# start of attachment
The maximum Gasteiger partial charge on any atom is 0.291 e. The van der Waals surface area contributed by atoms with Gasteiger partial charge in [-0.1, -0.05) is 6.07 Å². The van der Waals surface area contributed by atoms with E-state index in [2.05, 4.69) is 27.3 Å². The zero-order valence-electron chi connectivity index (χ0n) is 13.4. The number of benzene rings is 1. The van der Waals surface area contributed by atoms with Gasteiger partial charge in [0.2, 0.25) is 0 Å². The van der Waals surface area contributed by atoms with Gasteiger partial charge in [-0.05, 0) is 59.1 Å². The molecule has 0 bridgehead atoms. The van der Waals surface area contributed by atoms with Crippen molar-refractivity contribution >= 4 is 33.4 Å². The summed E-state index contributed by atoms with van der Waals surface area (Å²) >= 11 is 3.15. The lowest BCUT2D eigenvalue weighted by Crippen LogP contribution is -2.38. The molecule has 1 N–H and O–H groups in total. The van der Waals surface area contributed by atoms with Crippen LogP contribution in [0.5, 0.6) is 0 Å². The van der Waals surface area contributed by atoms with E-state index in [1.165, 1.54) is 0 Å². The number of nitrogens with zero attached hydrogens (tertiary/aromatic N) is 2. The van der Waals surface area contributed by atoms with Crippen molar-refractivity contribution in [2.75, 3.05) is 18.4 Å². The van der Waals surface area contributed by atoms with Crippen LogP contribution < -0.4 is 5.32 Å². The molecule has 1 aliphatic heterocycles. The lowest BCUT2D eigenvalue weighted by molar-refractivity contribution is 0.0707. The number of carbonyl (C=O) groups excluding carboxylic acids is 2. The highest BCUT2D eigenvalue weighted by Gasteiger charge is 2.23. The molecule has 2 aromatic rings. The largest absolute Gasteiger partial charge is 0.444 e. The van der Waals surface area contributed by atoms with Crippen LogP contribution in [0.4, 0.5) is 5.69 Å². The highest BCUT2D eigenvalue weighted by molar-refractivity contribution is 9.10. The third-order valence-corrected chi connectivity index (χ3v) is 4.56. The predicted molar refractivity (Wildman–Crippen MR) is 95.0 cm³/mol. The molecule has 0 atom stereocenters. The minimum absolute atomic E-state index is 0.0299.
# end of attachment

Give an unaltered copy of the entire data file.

The maximum Gasteiger partial charge on any atom is 0.291 e. The van der Waals surface area contributed by atoms with Gasteiger partial charge in [-0.1, -0.05) is 6.07 Å². The van der Waals surface area contributed by atoms with E-state index in [2.05, 4.69) is 27.3 Å². The zero-order valence-electron chi connectivity index (χ0n) is 13.4. The number of benzene rings is 1. The van der Waals surface area contributed by atoms with Gasteiger partial charge in [0.2, 0.25) is 0 Å². The van der Waals surface area contributed by atoms with Gasteiger partial charge in [-0.05, 0) is 59.1 Å². The molecule has 0 bridgehead atoms. The van der Waals surface area contributed by atoms with Crippen molar-refractivity contribution >= 4 is 33.4 Å². The summed E-state index contributed by atoms with van der Waals surface area (Å²) >= 11 is 3.15. The lowest BCUT2D eigenvalue weighted by Crippen LogP contribution is -2.38. The molecule has 1 N–H and O–H groups in total. The van der Waals surface area contributed by atoms with Crippen LogP contribution in [0.5, 0.6) is 0 Å². The van der Waals surface area contributed by atoms with E-state index in [1.165, 1.54) is 0 Å². The number of nitrogens with zero attached hydrogens (tertiary/aromatic N) is 2. The van der Waals surface area contributed by atoms with Crippen molar-refractivity contribution in [2.75, 3.05) is 18.4 Å². The van der Waals surface area contributed by atoms with Crippen LogP contribution < -0.4 is 5.32 Å². The molecule has 1 aliphatic heterocycles. The lowest BCUT2D eigenvalue weighted by molar-refractivity contribution is 0.0707. The number of carbonyl (C=O) groups excluding carboxylic acids is 2. The highest BCUT2D eigenvalue weighted by Gasteiger charge is 2.23. The molecule has 2 aromatic rings. The largest absolute Gasteiger partial charge is 0.444 e. The van der Waals surface area contributed by atoms with Crippen LogP contribution in [0.4, 0.5) is 5.69 Å². The highest BCUT2D eigenvalue weighted by molar-refractivity contribution is 9.10. The third-order valence-corrected chi connectivity index (χ3v) is 4.56. The predicted molar refractivity (Wildman–Crippen MR) is 95.0 cm³/mol. The molecule has 0 atom stereocenters. The minimum absolute atomic E-state index is 0.0299.